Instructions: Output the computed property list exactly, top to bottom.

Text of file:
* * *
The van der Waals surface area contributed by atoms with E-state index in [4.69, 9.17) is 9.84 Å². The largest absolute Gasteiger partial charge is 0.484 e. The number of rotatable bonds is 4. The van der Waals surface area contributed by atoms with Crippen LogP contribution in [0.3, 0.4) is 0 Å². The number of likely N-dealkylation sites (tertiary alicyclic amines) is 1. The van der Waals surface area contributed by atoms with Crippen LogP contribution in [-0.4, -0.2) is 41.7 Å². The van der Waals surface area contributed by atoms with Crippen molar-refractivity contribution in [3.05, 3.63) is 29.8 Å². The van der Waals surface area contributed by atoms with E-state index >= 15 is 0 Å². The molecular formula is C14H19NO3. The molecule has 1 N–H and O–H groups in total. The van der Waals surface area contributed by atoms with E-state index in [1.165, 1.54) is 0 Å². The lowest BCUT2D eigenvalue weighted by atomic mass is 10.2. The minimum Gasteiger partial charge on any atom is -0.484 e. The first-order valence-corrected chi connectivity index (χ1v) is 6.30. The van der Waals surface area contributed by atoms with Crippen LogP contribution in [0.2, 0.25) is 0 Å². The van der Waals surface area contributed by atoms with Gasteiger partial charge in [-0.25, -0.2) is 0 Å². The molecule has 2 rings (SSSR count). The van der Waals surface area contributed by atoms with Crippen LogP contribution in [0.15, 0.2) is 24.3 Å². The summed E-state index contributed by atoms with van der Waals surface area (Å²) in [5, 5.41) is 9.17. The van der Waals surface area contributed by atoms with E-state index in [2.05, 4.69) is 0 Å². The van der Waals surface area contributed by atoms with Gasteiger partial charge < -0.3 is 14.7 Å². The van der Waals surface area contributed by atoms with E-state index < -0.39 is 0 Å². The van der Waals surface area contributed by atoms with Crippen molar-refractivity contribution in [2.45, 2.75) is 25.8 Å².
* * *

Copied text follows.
The van der Waals surface area contributed by atoms with E-state index in [4.69, 9.17) is 9.84 Å². The largest absolute Gasteiger partial charge is 0.484 e. The number of rotatable bonds is 4. The van der Waals surface area contributed by atoms with Crippen LogP contribution in [0.3, 0.4) is 0 Å². The number of likely N-dealkylation sites (tertiary alicyclic amines) is 1. The van der Waals surface area contributed by atoms with Crippen LogP contribution in [-0.4, -0.2) is 41.7 Å². The van der Waals surface area contributed by atoms with Crippen molar-refractivity contribution in [3.05, 3.63) is 29.8 Å². The van der Waals surface area contributed by atoms with E-state index >= 15 is 0 Å². The molecular formula is C14H19NO3. The molecule has 1 N–H and O–H groups in total. The van der Waals surface area contributed by atoms with E-state index in [1.165, 1.54) is 0 Å². The lowest BCUT2D eigenvalue weighted by atomic mass is 10.2. The minimum Gasteiger partial charge on any atom is -0.484 e. The first-order valence-corrected chi connectivity index (χ1v) is 6.30. The van der Waals surface area contributed by atoms with Crippen LogP contribution in [0.2, 0.25) is 0 Å². The van der Waals surface area contributed by atoms with Gasteiger partial charge in [-0.25, -0.2) is 0 Å². The molecule has 2 rings (SSSR count). The van der Waals surface area contributed by atoms with Crippen LogP contribution in [0.15, 0.2) is 24.3 Å². The summed E-state index contributed by atoms with van der Waals surface area (Å²) in [5, 5.41) is 9.17. The van der Waals surface area contributed by atoms with E-state index in [2.05, 4.69) is 0 Å². The van der Waals surface area contributed by atoms with Gasteiger partial charge < -0.3 is 14.7 Å². The van der Waals surface area contributed by atoms with E-state index < -0.39 is 0 Å². The van der Waals surface area contributed by atoms with Crippen molar-refractivity contribution in [2.45, 2.75) is 25.8 Å².